217.370.8505 cory@bletislb.org

STB Adopts Emergency Service Rules Revision


Emergency service orders are “designed to preserve rail service where there has been a substantial rail service issue or failure that requires immediate relief,” according to the STB. “Under 49 U.S.C. 11123(a), the Board may issue an emergency service order when it determines that there exists ‘an emergency situation of such magnitude as to have substantial adverse effects on shippers, or on rail service in a region of the United States, or that a rail carrier … cannot transport the traffic offered to it in a manner that properly serves the public.’ When the Board determines that such a situation exists, it may: ‘(1) direct the handling, routing, and movement of the traffic of a rail carrier and its distribution over its own or other railroad lines; (2) require joint or common use of railroad facilities; (3) prescribe temporary through routes; [and] (4) give directions for—(A) preference or priority in transportation; (B) embargoes; or (C) movement of traffic under permits;’ or, when the service failure is caused by a cessation of service by Amtrak, direct the continuation of operations and related functions. 49 U.S.C. 11123(a). The Board may act on its own initiative or pursuant to a petition, and emergency service may be ordered summarily. … Board orders under 49 U.S.C. 11123 are subject to an initial time limit of 30 days, but they may be extended up to an additional 240 days if the Board finds that emergency conditions continue to exist.”

The STB on Jan. 24 reported that in recent years it “has heard informally from a broad range of stakeholders about inconsistent and unreliable rail service and issued two orders mandating service in urgent situations.” Stakeholder concerns, it said, “have included railroad crew shortages and inability to move trains, tight car supply and unfilled car orders, delays in transportation for carload and bulk traffic, increased origin dwell time for released unit trains, missed switches, and ineffective customer assistance.” As a result of these issues, the federal agency held an April 2022 hearing on current rail service problems impacting the network and the recovery efforts involving several Class I carriers. Additionally, the STB said in recent years its staff “held informal meetings with stakeholders who observed that the existing regulations governing expedited relief for service emergencies are inadequate and the process is too prolonged, resulting in the regulations being rarely used, even when shippers’ interests have been threatened with severe adverse consequences.” These service issues “have made clear the need for the Board to provide the opportunity for shippers to receive swift action, when warranted, to ensure that the nation’s freight rail traffic continues to move,” the STB reported.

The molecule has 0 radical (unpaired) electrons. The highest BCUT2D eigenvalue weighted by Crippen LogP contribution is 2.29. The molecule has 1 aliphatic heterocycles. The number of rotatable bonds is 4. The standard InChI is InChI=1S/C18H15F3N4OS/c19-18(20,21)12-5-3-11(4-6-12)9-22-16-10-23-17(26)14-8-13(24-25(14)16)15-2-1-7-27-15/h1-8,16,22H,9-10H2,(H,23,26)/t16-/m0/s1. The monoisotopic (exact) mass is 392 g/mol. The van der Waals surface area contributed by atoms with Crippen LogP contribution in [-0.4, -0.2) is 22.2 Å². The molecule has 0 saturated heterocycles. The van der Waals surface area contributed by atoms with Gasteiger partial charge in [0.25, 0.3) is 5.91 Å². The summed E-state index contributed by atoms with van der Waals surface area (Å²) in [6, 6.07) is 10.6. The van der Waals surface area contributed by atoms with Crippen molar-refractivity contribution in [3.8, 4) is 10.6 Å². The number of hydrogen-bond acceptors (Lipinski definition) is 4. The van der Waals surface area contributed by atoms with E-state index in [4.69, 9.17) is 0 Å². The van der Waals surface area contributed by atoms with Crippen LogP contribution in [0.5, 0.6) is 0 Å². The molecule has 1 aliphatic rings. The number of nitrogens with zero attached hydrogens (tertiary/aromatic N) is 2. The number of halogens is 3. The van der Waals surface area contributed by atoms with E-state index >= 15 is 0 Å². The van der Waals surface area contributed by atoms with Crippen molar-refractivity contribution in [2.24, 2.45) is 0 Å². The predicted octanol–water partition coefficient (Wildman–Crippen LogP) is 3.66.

The STB in April 22 issued a Notice of Proposed Rulemaking (NOPR) on amending its emergency service regulations. It proposed “to amend part 1146 by (1) modifying the procedures for parties seeking a Board order directing an incumbent carrier to take action to remedy a service emergency, (2) indicating that the Board may act on its own initiative to direct emergency service, (3) modifying the informational requirements for parties in emergency service proceedings, (4) shortening the filing deadlines in emergency service proceedings and establishing a timeframe for Board decisions, and (5) establishing an accelerated process for certain acute service emergencies.” It received 18 opening comments and five reply comments.

Among other processes, the final rule (download below) describes the procedures for petitioning the STB for expedited relief for service emergencies. The STB noted that the rule’s amendments “are not a substitute” for its ongoing consideration of whether to adopt the reciprocal switching rule changes proposed in the pending Reciprocal Switching for Inadequate Service, Docket No. EP 711 (Sub-No. 2).

“In my view, this revised approach to managing service emergencies is a long-needed reform that will help level the playing field for shippers where rail service failures have caused an acute and serious threat to their business, or when emergency relief is necessary to protect the public,” STB Chairman Martin Oberman said during the Jan. 24 announcement.

Stakeholder Response

“The final emergency service rules issued today [Jan. 24] demonstrate that the Board has closely studied and thoughtfully considered the comments of industry stakeholders,” NGFA said in a statement. “These changes will advance the efficiency of the U.S. rail system by enabling the Board to order temporary relief in emergencies more quickly and effectively and to more rapidly ensure that localized problems do not spread to other parts of the rail network, while also providing more certainty that acute issues can be resolved.”